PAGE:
Will special needs kids get the help they deserve in MPS?


That was all I could say when I heard that the Seventh Circuit Court of Appeals had ruled in favor of the Milwaukee Public Schools and tossed- out the 11- year- old “Jamie S case.”

I remember the day the suit was filed against MPS. It was September 13, 2001. I remember it well because of what had happened two days earlier. I covered that lawsuit for 7 years! Doing a story every 6 months or so at first, then only when something big was happening, like when the Department of Public Instruction settled with Disability Rights Wisconsin in 2008.

The suit claimed that “Jamie S.” who was only 8 when the fight began, and other special needs students did not get into special services in the district. Later, it added that the DPI did not do a good job of overseeing MPS so that it would give appropriate services.

Over the years, I interviewed the mother of the plaintiff and talked to the law firm that MPS hired to defend its case. We probably can’t add high enough to figure how many millions and millions of dollars were spent on this lawsuit. MPS said it was all covered by its insurance, but a lawsuit that lasts for 11 years is more than suing for somebody slipping on the ice in your driveway.

MPS has claimed victory and Superintendent Gregory Thornton told the media “We will continue to provide quality special education services for Milwaukee’s children”.

OK, well in the time it has taken for the lawsuit to crawl through the courts, thousands of students have come and gone through the Milwaukee Public Schools. Hundreds needed extra attention because of their special needs. Plans were created and things got a little better. Now, without a lawsuit hanging over its head, will the MPS give the kids with special needs all the help they deserve? Let’s hope it doesn’t take another 11 years to find out.


  • CarolV says:

    I feel the same way. I hope any wakeup call that MPS got from this will be longstanding and within the plans for ensuring college readiness and creating a talent dividend that kids w/disabilities will NOT fall through the cracks. That was a long, drawn out case and some remediations were done. I hope it will be long term and sustainable.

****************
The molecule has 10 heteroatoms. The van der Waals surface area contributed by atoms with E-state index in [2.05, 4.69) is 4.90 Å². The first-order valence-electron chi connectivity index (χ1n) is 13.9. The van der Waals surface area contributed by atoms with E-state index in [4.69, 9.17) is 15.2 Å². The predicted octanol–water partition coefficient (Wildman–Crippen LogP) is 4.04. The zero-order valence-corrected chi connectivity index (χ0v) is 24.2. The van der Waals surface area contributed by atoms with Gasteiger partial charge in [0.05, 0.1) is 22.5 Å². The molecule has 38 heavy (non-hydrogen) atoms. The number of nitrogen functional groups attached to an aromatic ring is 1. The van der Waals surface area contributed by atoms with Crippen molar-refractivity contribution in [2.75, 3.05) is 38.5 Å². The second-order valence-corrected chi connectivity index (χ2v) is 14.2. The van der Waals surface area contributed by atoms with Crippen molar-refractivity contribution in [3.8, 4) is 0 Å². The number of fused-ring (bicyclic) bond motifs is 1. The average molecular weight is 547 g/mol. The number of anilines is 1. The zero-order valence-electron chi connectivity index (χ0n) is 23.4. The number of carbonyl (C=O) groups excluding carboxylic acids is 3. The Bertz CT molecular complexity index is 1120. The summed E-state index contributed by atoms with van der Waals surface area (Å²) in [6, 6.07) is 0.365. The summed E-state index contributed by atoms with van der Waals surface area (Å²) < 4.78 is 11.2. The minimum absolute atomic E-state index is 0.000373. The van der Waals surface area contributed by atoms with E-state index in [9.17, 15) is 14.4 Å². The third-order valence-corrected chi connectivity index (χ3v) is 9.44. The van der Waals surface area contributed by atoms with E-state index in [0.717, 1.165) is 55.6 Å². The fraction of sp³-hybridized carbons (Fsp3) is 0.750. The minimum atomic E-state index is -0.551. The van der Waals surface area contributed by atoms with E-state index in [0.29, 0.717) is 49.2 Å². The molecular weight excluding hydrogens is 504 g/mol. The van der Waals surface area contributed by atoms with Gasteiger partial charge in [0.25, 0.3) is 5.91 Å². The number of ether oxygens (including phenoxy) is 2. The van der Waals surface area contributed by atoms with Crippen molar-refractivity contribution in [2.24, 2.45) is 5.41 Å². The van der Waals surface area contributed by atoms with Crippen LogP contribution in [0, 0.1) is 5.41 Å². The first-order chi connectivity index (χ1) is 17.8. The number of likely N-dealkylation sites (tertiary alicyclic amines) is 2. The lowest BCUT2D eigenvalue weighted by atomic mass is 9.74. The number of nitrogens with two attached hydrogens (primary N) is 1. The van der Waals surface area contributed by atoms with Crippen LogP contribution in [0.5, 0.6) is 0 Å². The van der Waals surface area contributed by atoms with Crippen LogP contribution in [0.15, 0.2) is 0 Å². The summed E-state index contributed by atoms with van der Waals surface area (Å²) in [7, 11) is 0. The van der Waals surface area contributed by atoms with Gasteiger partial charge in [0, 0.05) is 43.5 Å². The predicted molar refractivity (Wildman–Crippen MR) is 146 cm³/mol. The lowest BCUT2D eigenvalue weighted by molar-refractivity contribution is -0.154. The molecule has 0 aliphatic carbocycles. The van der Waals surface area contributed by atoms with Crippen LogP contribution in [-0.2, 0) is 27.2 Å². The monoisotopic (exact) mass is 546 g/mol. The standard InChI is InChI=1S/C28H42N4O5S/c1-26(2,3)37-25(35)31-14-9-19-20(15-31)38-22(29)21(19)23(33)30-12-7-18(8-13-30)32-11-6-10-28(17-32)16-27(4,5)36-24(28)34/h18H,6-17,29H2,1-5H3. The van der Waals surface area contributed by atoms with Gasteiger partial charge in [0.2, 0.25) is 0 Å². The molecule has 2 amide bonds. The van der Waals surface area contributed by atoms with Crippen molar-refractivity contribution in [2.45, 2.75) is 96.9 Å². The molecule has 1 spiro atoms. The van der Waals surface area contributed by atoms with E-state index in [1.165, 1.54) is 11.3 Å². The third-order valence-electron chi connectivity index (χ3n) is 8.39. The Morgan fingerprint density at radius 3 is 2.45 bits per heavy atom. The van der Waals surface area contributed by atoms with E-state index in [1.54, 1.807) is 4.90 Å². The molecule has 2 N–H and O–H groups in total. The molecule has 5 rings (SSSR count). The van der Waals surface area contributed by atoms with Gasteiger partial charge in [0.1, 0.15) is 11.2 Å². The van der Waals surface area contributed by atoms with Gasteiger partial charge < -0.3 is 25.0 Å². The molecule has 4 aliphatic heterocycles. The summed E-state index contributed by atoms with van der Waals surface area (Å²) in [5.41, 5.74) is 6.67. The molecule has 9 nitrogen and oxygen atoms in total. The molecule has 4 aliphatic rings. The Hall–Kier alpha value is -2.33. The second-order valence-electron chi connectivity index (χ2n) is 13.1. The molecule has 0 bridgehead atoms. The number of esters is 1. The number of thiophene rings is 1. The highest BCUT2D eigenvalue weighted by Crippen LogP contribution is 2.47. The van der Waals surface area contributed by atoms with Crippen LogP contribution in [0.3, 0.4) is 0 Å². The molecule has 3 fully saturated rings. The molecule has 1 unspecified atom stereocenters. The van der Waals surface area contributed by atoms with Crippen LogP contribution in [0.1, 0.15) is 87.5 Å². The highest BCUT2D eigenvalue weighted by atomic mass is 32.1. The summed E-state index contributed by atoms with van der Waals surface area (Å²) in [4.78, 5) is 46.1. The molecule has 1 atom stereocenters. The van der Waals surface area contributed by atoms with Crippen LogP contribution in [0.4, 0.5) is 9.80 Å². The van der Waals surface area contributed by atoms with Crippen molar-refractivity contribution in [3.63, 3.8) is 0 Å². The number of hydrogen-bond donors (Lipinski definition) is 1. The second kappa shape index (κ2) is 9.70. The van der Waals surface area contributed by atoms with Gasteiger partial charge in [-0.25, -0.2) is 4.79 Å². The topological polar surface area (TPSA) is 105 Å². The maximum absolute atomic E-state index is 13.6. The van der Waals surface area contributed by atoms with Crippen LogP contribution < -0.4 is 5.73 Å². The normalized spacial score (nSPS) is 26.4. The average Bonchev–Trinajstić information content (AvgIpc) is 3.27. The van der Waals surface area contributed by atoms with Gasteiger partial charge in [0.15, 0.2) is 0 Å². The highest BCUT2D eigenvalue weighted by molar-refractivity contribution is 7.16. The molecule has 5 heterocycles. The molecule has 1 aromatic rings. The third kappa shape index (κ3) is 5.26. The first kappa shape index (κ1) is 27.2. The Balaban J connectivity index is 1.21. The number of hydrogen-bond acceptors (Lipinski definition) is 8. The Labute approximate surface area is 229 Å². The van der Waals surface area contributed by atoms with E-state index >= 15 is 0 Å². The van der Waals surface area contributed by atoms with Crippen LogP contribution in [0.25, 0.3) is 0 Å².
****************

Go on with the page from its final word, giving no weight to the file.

• Jay Bullock says:

    Joanne, since you covered the suit (I watched from within the belly of the beast and saw its ramifications in my classroom), I wonder if you have any thoughts about Judge Sykes’s treatment of the UW-Whitewater professor’s expert testimony. Though the decision last week did not hinge upon her testimony, Judge Sykes suggested very strongly that her work did not meet the federal rules of evidence for expert testimony and should never have been considered. That the trial judge gave so much weight to her findings significantly influenced the corrective action plan and settlement from DPI. How did you find her and that part of the trial?

    As I noted in my own post Monday, I don’t think the changes rolled out in classrooms will be rolled back, and instead what MPS gains is leverage over DPI. I think the concern you express is reasonable, but unlikely to turn out to be the case.

  • Roseann St. Aubin says:

    Joanne –
    You raise a hypothetical question in your commentary as to whether MPS kids will get the help they deserve. We assert the answer is an emphatic YES. They have been, are now, and will be getting the help they deserve.

    MPS is assisting more than 17,000 children through Individualized Education Plans (IEPs) this year. When the suit was filed that number was about 9,000. Even with the high number of children with special needs, we have an extremely low rate of complaints from parents. We are proud to serve special education children. The quality of that service was NOT in question in the lawsuit.

    Special education students in MPS make up almost 20% of our student body now – a rate higher than that in any other urban school district. Some say the rate is so high because the Milwaukee voucher schools are not required to serve children for whom anything more than minimal accomodations are needed.

    Thank you to SchoolMatters for allowing replies to commentaries. The discussion does need to continue, because all children in Milwaukee deserve access to programs that will help them to succeed.

    • SchoolMattersMKE says:

      Thank you for commenting, Roseann! We’re looking to open conversations. We want to talk with Milwaukee, not at it.

  • Roseann St. Aubin says:

    Just clarifying –
    In my response above I stated that at the time the suit was filed there were 9,000 children identified for services. There were actually 17,000 – a number consistent with the current level – even though the total student population has decreased since that time.

    Thanks for allowing the clarification.

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